The net returns over long periods show the poor results in those countries using such restraints. In Singapore, for example, the government-run Central Provident Fund has yielded since 1980 just 2% more than inflation. In the same period, U.K. private pension funds have yielded nearly 10% a year more than inflation. An actuary will tell you that investing the same amount over a working lifetime at these yields would imply a British private pension four times as large as that available from the Singapore state scheme.
An additional debate has developed around the question of funded pension schemes: Do such funded systems add to a nation's GDP?
The suggestion is that this, especially if compulsory, adds to the pool of investment capital, helps to deepen liquidity and, all things being equal, increases investment and ultimately GDP as a consequence. The contrary argument is that funded savings are simply offset by the discouragement to other savings. This contention is supported by conventional economic doctrine that says capital markets working in a global economy means there need be no correlation between the amounts nations save and their volume of investment.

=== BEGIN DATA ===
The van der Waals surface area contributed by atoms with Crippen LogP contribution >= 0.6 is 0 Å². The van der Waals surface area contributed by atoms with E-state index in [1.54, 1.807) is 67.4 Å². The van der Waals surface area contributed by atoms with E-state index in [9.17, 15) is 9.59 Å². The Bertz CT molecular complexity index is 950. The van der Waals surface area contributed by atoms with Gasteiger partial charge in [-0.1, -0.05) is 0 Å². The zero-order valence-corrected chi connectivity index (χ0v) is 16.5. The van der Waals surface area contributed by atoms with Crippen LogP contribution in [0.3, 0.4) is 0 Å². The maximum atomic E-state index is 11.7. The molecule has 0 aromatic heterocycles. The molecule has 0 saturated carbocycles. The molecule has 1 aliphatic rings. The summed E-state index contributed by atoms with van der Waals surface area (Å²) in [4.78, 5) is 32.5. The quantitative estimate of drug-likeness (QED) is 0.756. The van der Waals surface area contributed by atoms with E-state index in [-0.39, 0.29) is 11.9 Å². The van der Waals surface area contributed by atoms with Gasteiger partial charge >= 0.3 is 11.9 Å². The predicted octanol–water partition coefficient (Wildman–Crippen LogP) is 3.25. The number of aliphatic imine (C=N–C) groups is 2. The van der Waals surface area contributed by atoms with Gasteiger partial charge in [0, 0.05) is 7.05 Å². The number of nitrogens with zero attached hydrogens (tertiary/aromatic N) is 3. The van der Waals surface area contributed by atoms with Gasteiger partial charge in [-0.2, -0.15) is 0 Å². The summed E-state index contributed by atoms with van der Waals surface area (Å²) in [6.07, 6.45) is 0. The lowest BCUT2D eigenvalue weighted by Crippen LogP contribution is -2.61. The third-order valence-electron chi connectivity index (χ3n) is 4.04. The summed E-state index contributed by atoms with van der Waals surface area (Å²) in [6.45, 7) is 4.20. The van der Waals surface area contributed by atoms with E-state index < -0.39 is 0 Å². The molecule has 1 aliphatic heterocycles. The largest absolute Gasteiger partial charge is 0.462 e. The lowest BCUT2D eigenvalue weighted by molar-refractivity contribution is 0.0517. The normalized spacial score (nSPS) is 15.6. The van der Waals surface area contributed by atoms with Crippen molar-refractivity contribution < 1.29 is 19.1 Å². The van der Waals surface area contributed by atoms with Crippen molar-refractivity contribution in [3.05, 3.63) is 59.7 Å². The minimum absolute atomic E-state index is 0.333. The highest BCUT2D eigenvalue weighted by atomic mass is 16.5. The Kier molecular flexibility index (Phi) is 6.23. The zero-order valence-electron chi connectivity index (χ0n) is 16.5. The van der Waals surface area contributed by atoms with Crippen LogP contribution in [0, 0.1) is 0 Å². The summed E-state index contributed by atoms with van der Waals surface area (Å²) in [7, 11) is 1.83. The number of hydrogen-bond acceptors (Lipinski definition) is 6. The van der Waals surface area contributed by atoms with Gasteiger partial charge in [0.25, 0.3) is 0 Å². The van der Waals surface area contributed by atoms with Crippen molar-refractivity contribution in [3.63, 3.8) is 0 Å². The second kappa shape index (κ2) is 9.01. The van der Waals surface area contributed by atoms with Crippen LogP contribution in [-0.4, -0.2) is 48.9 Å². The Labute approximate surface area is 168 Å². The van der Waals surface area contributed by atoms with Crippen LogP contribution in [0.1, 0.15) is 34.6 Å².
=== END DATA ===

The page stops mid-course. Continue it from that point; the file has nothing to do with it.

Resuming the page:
Having spent some years arguing with my highly intelligent officials in the U.K. Treasury, I am instinctively uncomfortable with such rational economic nostrum, and believe strongly that there would be a significant boost to GDP. Beyond this, I have yet to see a better answer than funded pension schemes to the inherent dilemma faced by a graying world dominated by unsustainable and unfunded pensions promises.
There is one other issue that emerges from U.K. experience and that is the need to regulate, rather than own, the pensions industry. Proper regulation to protect the interests of pension beneficiaries is entirely appropriate, as the Maxwell and other cases illustrate. The U.K. lessons in this area are clear, intelligent regulation to protect the consumer from abuse, not regulation aimed at constraining the effective workings of the market.
I am bound to say I feel faintly pessimistic about the future. The action that is needed is obvious. The issues are quite clear, but so is the short-term pain associated with action. Few politicians embrace unpopularity by choice, few nations embrace decisions with pensions time frames. This is an inevitable recipe for procrastination -- democracy's bedfellow.